# Equivalent Rates - Valuation Mathematics

• MHB
• logicandtruth
In summary, the conversation provides an example of valuing the right to receive £100,000 annually in advance in perpetuity, using a discount rate of 10%. The value is £1,100,000. The second question involves calculating the value of receiving £100,000 per annum quarterly in advance in perpetuity with an annual nominal rate of 10%. The correct quarterly rate is ~2.41%, resulting in a value of £1,062,344. The conversation also includes a formula for converting the annual rate to a quarterly rate.
logicandtruth
Hi all

I am currently working on questions focusing on valuation mathematics. A question on equivalent rates is perplexing me. The first question is straightforward, but I get stuck on the second question.

Q1. What is the value of the right to receive £100,000 annually in advance in perpetuity assuming a discount rate of 10%?

A1. £1,100,000

The formula below is for a level annuity that is received in perpetuity and in advance. Here in the UK typically commercial property leases are structured so tenants pay rents four times spread evenly over a year.

View attachment 8408

Q2. What is the value of the right to receive £100,000 per annum quarterly in advance in perpetuity assuming an annual nominal rate of 10%?

A. £1,062,344

I tried various iterations of the formula, but can't get the above answer. Any help would be much appreciated

#### Attachments

• Formula.PNG
1.5 KB · Views: 71
logicandtruth said:
Q2. What is the value of the right to receive £100,000 per annum quarterly
in advance in perpetuity assuming an annual nominal rate of 10%?

A. £1,062,344
Rate needs to be converted to the quarterly rate
that results in 10% annual; that rate is ~2.41%:
1.0241^4 = 1.10, so 10% effective.

Bank tatement will look like:
Code:
QUARTER PAYMENT INTEREST  BALANCE
0                   1,062,344
0  -25,000       0  1,037,344
1  -25,000  25,000  1,037,344 : 1037344*.0241= 25000
2  -25,000  25,000  1,037,344
...and so on till death do you part!
Sooooo...using formula:
PMT/r + PMT = 25000/.0241 + 25000 = 1,062,344

HOKAY?

I see where I went wrong, I was incorrectly converting the interest to a quarter rate:

Quarterly rate = (1 + annual rate )(1/4) – 1

Thank you, understood.

## 1. What is an equivalent rate?

An equivalent rate is a rate that yields the same amount of interest or return as another rate, but may have a different compounding frequency. For example, a 6% annual rate is equivalent to a 3% semi-annual rate, since both rates would result in a 6% return over a year.

## 2. How do you calculate equivalent rates?

To calculate equivalent rates, you need to know the initial rate and the compounding frequency. Then, use the following formula: equivalent rate = (1 + r/n)^n - 1, where r is the initial rate and n is the number of compounding periods per year. For example, if the initial rate is 6% and it compounds quarterly (4 times per year), the equivalent rate would be (1 + 0.06/4)^4 - 1 = 0.0614 or 6.14%.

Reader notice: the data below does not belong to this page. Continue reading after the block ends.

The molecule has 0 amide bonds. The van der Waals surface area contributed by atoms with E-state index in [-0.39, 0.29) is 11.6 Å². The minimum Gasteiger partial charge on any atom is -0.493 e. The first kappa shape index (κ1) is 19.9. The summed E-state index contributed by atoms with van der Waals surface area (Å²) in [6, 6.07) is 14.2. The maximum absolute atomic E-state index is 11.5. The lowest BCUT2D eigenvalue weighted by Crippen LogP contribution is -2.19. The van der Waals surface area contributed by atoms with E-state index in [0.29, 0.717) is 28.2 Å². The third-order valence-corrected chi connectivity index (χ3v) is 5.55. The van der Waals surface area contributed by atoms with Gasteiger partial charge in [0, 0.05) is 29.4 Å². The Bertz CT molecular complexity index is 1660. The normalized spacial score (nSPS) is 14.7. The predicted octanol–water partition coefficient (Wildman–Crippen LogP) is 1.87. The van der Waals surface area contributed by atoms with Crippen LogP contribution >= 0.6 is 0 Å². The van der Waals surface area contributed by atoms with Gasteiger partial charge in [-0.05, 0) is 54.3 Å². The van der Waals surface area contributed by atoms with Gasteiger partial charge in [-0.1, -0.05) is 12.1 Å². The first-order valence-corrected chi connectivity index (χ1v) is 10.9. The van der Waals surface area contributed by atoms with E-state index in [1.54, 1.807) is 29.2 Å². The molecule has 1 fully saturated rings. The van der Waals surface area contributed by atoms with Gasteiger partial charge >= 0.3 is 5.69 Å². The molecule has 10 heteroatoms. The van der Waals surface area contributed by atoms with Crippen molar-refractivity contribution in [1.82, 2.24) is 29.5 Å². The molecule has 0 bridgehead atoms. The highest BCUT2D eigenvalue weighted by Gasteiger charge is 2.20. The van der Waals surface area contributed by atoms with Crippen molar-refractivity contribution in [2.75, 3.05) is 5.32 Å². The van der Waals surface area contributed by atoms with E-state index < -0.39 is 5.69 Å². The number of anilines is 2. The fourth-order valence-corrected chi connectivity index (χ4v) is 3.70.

## 3. Why are equivalent rates important in valuation mathematics?

Equivalent rates are important in valuation mathematics because they allow for accurate comparison and evaluation of different rates with varying compounding frequencies. This is especially useful when comparing investments or loans with different interest rates and compounding periods.

## 4. What is the difference between nominal and effective equivalent rates?

The nominal equivalent rate does not take into account the effects of compounding, while the effective equivalent rate does. The effective equivalent rate is a more accurate representation of the true return on an investment or the cost of a loan.

## 5. Can you provide an example of how to use equivalent rates in real life?

Sure, let's say you are comparing two savings accounts. One account offers a 5% annual interest rate, while the other offers a 4.8% semi-annual interest rate. To determine which account would provide a higher return, you would need to calculate the equivalent annual rate for the semi-annual option. Using the formula from question 2, we get (1 + 0.048/2)^2 - 1 = 0.0496 or 4.96%. This means that the annual rate of 4.8% compounded semi-annually is equivalent to a 4.96% annual rate. In this case, the first account with a 5% annual rate would provide a higher return.

• General Math
Replies
2
Views
8K
• General Math
Replies
1
Views
3K
• General Math
Replies
9
Views
2K
• Precalculus Mathematics Homework Help
Replies
10
Views
6K
• Precalculus Mathematics Homework Help
Replies
1
Views
832
• General Math
Replies
4
Views
4K
• Programming and Computer Science
Replies
29
Views
3K
• Other Physics Topics
Replies
6
Views
2K
• MATLAB, Maple, Mathematica, LaTeX
Replies
20
Views
4K
• Cosmology
Replies
1
Views
3K